MOSCOW (Reuters) - Russian President Vladimir Putin proposed on Friday that Russia and the United States extend their New START arms control treaty that expires in February for at least a year without imposing any conditions.
The New START (Strategic Arms Reduction Treaty) accord, signed in 2010, limits the numbers of strategic nuclear warheads, missiles and bombers that Russia and the United States can deploy. [nL8N2H5387]
A failure to extend the pact would remove all constraints on U.S. and Russian deployments of strategic nuclear weapons and their delivery systems, fueling a post-Cold War arms race and tensions between Moscow and Washington.
Putin, speaking at a meeting by video link with Russia’s Security Council that was broadcast on state television, said the treaty had worked effectively until now and it would be “extremely sad” if it were to stop working.
“In this regard, I propose... extending the current treaty without any conditions for at least a year so that meaningful negotiations can be conducted on all the parametres of the problems...” he said.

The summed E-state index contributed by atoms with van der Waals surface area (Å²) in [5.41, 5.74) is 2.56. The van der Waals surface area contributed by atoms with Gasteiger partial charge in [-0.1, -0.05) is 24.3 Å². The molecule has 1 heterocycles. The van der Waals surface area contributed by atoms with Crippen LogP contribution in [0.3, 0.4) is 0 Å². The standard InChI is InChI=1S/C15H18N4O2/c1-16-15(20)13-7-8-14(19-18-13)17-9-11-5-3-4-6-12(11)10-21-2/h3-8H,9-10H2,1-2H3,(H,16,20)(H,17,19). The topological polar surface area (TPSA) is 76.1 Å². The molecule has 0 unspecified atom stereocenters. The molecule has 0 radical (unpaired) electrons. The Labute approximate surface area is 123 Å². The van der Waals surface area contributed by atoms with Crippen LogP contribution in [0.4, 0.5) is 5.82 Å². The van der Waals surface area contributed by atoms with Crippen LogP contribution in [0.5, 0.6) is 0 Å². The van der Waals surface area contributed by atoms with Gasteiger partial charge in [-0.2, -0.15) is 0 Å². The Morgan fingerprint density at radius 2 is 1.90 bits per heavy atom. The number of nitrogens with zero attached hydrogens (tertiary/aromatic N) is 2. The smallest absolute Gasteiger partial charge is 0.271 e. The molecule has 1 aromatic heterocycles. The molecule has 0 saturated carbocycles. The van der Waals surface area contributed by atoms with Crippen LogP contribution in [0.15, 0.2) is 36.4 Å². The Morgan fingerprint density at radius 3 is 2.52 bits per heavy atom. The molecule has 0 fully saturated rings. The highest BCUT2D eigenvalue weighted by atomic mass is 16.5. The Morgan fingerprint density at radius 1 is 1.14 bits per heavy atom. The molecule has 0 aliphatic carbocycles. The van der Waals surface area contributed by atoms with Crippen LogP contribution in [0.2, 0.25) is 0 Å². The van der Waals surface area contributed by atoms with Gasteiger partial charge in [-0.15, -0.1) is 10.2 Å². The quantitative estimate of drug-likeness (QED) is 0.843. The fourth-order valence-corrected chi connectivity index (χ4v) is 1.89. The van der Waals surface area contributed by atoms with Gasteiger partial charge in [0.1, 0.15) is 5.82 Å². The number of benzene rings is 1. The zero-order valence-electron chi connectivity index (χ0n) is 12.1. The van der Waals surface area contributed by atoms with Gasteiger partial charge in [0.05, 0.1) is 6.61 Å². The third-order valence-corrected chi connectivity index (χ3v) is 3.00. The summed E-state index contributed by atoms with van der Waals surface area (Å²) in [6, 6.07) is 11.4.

Russia and the United States, which has called for China to be included in the arms control treaty, have appeared at odds over extending the pact despite several months of talks.
On Wednesday, Moscow denied U.S. assertions that the two sides had reached an agreement in principle.
Reporting by Gabrielle Tétrault-Farber and Vladimir Soldatkin; writing by Tom Balmforth; editing by Jon Boyle and Tomasz Janowski
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